14. QPP says:

    I’m not saying it’s not physically possible

    However, to do so cuts across many of the advantages in having a non-integrated configuration (redundancy, capacity of the NWRL, safety if you include PSDs) and would involve a lot of extra cost (notably in now having to engineer a significant interface between the NWRL control system and the rest of the network, when they are currently totally separate) for almost no benefit

    There’s also the massive issue of having to renegotiate the entire NWRL PPP deal, from a very weak negotiating position. The whole deal is structured on the networks being separate and NWRL being free to run through ECRL without any interaction with the existing network. Changing it throws a lot of stuff into the air including journey times and capacity – critical to the financial side of the deal

    So, it won’t happen. Thinking anything differently is deluding yourself. And any political party that goes to the polls saying otherwise is lying

    “Unlikely” is way too weak a word

  15. Simon says:

    The main “advantage” which it cuts across is avoiding involving Railcorp.

    Capacity is not a problem and since when has the LNP cared about journey times?

  16. RichardU says:

    You mean like renegotiating the Telstra/NBN deal? When it comes to governments, I would not assume contracts can never be re-negotiated even if it means the non-government party comes away with a much better deal. It’s only taxpayers’ money after all.

    Isn’t the deconstruction of ECL scheduled for 2018? That’s a long way off in these interesting times.

    Won’t the Liberals’s seeking a mandate for the sale of the poles and wires be somewhat of a wildcard? With their arrogance in Newcastle at the moment, I can’t see them winning any friends there.

    As to fixing this will benefit only people who have no rail service now and the Epping to City people via Chatswood who are quite happy with their existing service at the cost of everyone else who foregoes benefits to fix a problem made by people who won’t then be in office.

  17. QPP says:

    Just because the ECRL conversion isn’t physically happening until 2018 doesn’t mean the opportunity exists before then to change tack: The whole configuration of the NWRL is predicated on it being converted to sole use by the new system and it’s baked into the contract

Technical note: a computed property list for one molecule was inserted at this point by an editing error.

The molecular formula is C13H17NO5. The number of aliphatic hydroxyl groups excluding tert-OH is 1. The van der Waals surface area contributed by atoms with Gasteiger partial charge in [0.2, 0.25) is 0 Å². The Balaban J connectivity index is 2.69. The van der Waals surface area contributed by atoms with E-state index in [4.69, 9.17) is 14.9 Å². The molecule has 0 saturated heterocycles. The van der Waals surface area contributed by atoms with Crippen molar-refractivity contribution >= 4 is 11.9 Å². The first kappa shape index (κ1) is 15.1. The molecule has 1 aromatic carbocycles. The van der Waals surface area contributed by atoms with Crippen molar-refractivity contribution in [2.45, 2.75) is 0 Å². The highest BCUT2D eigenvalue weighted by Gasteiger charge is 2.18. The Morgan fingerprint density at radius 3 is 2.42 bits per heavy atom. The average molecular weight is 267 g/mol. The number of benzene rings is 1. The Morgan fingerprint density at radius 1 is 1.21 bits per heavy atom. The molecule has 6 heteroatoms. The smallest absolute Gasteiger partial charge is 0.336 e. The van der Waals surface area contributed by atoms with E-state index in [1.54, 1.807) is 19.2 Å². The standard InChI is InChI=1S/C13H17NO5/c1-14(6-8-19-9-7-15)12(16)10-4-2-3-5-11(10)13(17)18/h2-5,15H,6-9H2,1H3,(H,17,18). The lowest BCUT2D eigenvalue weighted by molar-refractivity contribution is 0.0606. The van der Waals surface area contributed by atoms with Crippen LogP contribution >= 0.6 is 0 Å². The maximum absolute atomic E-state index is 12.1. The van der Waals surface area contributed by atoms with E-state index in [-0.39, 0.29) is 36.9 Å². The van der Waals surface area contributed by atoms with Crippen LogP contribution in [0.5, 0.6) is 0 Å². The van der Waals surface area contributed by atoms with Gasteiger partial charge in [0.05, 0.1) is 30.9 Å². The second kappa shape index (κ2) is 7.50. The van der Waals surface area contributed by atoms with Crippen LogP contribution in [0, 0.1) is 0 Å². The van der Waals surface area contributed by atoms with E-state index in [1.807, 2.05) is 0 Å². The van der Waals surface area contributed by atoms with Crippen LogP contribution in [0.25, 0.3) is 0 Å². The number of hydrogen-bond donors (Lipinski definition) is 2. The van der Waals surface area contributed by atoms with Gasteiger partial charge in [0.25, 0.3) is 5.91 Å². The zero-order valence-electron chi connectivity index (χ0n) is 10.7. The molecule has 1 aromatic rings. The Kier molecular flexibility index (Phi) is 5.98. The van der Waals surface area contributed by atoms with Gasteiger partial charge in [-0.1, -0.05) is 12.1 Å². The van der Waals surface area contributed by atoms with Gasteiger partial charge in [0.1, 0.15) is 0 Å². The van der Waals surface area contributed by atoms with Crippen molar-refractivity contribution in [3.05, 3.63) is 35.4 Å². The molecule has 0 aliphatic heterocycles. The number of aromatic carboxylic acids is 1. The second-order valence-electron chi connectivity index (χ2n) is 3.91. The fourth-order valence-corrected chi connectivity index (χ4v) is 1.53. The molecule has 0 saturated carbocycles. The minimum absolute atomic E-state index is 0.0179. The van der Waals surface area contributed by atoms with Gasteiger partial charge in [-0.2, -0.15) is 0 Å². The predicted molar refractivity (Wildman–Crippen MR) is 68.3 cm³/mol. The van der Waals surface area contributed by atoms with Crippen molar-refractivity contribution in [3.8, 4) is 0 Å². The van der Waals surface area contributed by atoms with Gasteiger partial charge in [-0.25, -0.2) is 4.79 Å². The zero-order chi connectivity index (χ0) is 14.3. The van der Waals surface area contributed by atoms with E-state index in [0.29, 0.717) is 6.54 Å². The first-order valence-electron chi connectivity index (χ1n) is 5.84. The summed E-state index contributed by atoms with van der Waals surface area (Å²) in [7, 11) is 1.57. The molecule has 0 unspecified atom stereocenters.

This isn’t just a simple contract you can renegotiate at the cost of a few dollars: It is a 15 year transport concession. The OTS contractor has based all their proposal on the ECRL being converted, in order to meet the specified requirements on capacity, journey times and futureproofing for further expansion of the network; this then feeds into the rolling stock that’s required, the size of the depot, the design of the control system and everything else that’s gone into the mix. Renegotiating it would be a huge job and waste a ton of money

    A proposal to run mixed mode in the ECRL would also introduce significant risks: The most obvious one being the presence of vehicles under the control of 2 separate control systems in the tunnel, with one of those control systems being part automated (ie with drivers) and the other fully automated (driverless). That’s a massive risk, and one you’d have to do some serious engineering to overcome. Hundreds of millions of dollars by the time you’d got through all the implications I would expect. And it would still be inherently less safe than what’s proposed whatever controls you engineered (and managed to get accredited for)

    Then you’ve got increased operating and maintenance costs through having two signalling systems in the ECRL, plus issues with possessions and accessing for maintenance (eg it would force NWRL possessions to be coincident with the main network config possessions). Interfacing of two power systems, two communications systems, etc etc etc

    It’s a very large spend indeed (much change out of $1bn? I doubt it), and would have the following negative impacts:
    a) Cuts the available capacity of the NWRL – no way you could run at 30tph with mixed mode
    b) Increases journey times – these are predicated on the faster SD trains and shorter dwell times through screen doors etc
    c) Significantly hampers the ability to extend the rapid transit system without more additional spend as the augmentation (futureproofing) plans are made with the current configuration as part of the plan
    d) Delay to the opening of services on NWRL. Don’t know for how long, possibly 2 years by the time you’ve worked through the engineering and reworked the contracts

    The positive benefits would be:
    a) Allows people from Epping to Hornsby to still have their single seat journey. At the expense of future flexibility and a heck of a lot of taxpayer dollars. Sound likely?